URI loses in overtime in N.I.T. semis

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URI loses in overtime in N.I.T. semis

Associated PressNEW YORK -- North Carolina wrappedup last season by cutting down the nets during a championshipcelebration, and the goal all along has been to do it again this year.
Box score
The Tar Heels will have their chance Thursday night, under much different circumstances.Deon Thompson had 16 points and 13rebounds, helping North Carolina survive a frantic final few secondsand defeat Rhode Island 68-67 in overtime Thursday night in the NITsemifinals.Will Graves added 14 points and TylerZeller had 13 for the Tar Heels (20-16), who will try to makebittersweet history against Dayton by becoming the first school tofollow a national title with an NIT championship at Madison SquareGarden."We enjoyed playing the last Mondaynight last year, and you know, we play the last Thursday night thisyear," coach Roy Williams said. "Playing the last Monday night isbetter, there's no question about that. But I do believe that if you'replaying - if they keep playing until there's only one team standing -it's very important to be that one team."The Tar Heels have played with asense of desperation during the NIT, almost as if they have a chip ontheir shoulder, and that was borne out when they scored the final fivepoints of regulation to force overtime.In the extra session, North Carolinahad possession with about 5 seconds left and the shot clock about toexpire when Larry Drew II forced up a shot. The rebound eventuallywound up in the hands of Rhode Island's Lamonte Ulmer, who lost controlof the ball as he rushed up court moments before the buzzer sounded,never coming close to getting off a shot.Rhode Island coach Jim Baron thoughthe had been tripped and a foul should have been called, an opinion thatNorth Carolina coach Roy Williams readily supported."We got the rebound and we wereaiming to push it down the other end," Baron said. "I thought there wassome contact and he tripped."Ulmer finished with 18 points and 10rebounds for Rhode Island (26-10), which was trying to reach the NITchampionship game for the first time since the 1945-46 season. KeithCothran scored 23 points and Delroy James finished with 13."Those guys played with a tremendousamount of heart," Baron said. "That's why I told them how proud I was,they put it all out there."The final seconds of overtime mirrored a frenetic end to regulation.The game was tied 59-all when Jamesmissed two free throws with 28.6 seconds left. North Carolina trackeddown the rebound and, after a timeout, Drew allowed the shot clock torun down to 6 seconds before taking a closely guarded 3-pointer thatnever had a chance."One of the players said in the locker room, 'Sometimes it helps to win ugly,' " Williams said, "and we did win ugly today."Defense played a big part in it.The Tar Heels ended up with 27offensive rebounds and 60 total, compared to 45 for the Rams. RhodeIsland also turned the ball over 18 times, including that criticalmiscue with the seconds ticking down in overtime."We didn't execute very well and youhate to end the game like that in such an ugly way," Drew said, "butsometimes that's how it is in the game of basketball."It sure was a strange sight to seeNorth Carolina, the bluest of the bluebloods, playing on a Tuesdaynight at Madison Square Garden - especially when the most importantgames are being played at Lucas Oil Stadium in Indianapolis.Injuries and inexperienced combinedto send the Tar Heels' season spiraling out of control, and they didn'trecover until their chances of making the NCAA tournament - anddefending the title they earned by beating Michigan State last March -had disappeared entirely.Relegated to playing in a tournamentfor also-rans, the Tar Heels went on the road to defeat MississippiState and Alabama-Birmingham before knocking off a Rhode Island teamthat had the best RPI of any program that failed to make the NCAAtournament.The season still ended up being asuccess for Rhode Island, which could have matched the school recordfor wins in a season had it won the NIT championship.The Rams' faithful certainly turnedout in droves for the semifinals, easily outnumbering the Tar Heelsfans clad in baby blue. They kept cheering until the final turnover inovertime, imploring a veteran team for one more night in the spotlight.Instead, it will be North Carolina playing for yet another championship.Even if it's not what anybody expected."You know, I have a greatappreciation of this tournament, I have a great appreciation of thetradition, the history of the NIT," Williams said. "If you win thistournament, you have to feel good about it."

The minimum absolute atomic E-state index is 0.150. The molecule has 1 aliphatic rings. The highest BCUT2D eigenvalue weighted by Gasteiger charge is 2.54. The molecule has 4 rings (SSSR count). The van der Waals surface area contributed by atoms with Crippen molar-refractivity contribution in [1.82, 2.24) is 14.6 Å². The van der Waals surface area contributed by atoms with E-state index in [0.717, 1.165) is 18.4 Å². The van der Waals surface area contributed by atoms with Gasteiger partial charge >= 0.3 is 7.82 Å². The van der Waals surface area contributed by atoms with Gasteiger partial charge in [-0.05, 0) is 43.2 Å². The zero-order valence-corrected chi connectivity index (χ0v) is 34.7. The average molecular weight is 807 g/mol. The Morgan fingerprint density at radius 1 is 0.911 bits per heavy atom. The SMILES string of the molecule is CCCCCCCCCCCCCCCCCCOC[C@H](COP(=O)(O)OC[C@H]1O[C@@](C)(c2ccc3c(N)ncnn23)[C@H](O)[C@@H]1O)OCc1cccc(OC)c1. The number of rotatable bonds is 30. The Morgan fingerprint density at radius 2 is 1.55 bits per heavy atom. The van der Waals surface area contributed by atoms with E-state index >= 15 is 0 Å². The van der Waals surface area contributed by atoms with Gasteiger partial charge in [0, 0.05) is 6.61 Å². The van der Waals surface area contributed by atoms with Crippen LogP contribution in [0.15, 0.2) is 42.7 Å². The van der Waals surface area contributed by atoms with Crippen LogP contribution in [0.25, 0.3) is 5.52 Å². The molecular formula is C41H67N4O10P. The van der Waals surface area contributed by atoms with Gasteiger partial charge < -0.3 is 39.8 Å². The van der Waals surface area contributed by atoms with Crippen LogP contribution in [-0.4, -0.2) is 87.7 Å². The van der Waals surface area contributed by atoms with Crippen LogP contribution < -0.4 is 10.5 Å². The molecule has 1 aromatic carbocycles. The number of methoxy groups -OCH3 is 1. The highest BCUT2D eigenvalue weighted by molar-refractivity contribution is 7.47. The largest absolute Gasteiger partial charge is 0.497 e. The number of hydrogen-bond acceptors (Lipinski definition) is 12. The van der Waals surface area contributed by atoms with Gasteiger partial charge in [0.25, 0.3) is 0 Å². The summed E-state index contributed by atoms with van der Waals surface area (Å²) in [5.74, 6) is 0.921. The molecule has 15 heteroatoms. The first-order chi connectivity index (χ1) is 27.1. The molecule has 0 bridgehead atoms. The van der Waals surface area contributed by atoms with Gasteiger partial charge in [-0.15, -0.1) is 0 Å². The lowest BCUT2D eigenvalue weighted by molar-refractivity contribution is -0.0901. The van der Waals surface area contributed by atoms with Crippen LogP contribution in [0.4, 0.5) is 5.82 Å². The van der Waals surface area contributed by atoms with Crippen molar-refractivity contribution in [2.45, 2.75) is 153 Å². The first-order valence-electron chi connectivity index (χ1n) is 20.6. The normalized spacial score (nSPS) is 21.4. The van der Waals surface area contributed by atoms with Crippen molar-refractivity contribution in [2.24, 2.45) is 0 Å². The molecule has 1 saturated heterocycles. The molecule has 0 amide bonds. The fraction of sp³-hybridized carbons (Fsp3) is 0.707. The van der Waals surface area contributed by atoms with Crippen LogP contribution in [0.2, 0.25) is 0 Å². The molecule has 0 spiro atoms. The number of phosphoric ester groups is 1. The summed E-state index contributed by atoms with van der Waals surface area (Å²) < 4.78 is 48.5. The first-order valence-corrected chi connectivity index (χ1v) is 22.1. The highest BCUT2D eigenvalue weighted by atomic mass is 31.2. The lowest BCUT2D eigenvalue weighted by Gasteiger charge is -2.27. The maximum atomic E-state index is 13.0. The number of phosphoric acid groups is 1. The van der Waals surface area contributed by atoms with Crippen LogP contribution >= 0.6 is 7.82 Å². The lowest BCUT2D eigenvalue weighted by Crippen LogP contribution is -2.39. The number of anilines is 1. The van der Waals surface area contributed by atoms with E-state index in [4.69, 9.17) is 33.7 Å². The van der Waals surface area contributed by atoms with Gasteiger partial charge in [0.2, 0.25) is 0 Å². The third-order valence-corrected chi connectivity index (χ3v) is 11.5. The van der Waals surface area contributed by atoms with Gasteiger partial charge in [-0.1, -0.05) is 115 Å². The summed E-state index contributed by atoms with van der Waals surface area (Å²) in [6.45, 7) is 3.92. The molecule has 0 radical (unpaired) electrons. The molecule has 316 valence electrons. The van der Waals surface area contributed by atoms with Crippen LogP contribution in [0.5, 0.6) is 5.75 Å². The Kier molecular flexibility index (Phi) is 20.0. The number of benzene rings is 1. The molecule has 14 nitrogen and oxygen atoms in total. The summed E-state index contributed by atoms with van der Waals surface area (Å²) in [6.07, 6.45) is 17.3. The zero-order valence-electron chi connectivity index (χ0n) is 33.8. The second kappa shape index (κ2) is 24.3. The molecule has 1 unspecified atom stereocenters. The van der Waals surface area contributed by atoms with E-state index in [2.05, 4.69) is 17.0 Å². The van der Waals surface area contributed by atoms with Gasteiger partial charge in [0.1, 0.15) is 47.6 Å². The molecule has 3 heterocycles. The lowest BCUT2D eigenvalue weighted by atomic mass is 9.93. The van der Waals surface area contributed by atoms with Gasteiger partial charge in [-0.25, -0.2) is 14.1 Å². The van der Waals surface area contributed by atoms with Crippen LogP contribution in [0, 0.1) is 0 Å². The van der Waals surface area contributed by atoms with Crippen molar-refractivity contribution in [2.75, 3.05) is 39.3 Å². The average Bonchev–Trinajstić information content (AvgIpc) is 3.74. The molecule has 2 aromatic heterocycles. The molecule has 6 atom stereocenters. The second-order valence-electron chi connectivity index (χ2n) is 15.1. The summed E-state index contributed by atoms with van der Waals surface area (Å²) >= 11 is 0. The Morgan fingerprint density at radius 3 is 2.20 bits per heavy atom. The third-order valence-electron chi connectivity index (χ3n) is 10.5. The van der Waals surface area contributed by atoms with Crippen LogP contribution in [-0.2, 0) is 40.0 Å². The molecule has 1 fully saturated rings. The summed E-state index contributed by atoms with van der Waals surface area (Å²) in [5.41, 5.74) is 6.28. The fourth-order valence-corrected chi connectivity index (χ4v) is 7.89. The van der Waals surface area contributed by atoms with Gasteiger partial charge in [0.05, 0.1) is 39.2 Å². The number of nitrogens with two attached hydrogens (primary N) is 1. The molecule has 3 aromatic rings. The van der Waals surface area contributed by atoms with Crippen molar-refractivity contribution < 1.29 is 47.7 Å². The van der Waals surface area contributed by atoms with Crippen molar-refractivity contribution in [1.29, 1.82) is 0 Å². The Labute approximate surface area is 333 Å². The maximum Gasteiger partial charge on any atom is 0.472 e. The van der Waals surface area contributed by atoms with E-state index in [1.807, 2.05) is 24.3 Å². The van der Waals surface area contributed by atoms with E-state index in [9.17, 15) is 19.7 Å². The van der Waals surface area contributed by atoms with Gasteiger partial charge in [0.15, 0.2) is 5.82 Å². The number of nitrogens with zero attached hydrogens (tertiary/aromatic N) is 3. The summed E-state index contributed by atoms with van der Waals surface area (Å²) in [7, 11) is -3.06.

Quotes, notes and stars: Swihart flashes power and speed

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Quotes, notes and stars: Swihart flashes power and speed

BOSTON - Quotes, notes and stars from the Red Sox' 10-3 win over the Colorado Rockies:

 

QUOTES

"I felt a little cramp. I'm fine. I appreciate John and everybody looking out (for me). We obviously don't want anything to happen like last year, but I'm good.'' - Dustin Pedroia, who left the game in the fifth after experiencing some tightness in his right hamstring.

"It's nice to be able to get deep into the game. That's my goal every time. My goal is nine innings, so if I don't get nine innings, I'm a little disappointed because I want to be able to go out there and pitch as many innings as I can.'' - Steven Wright.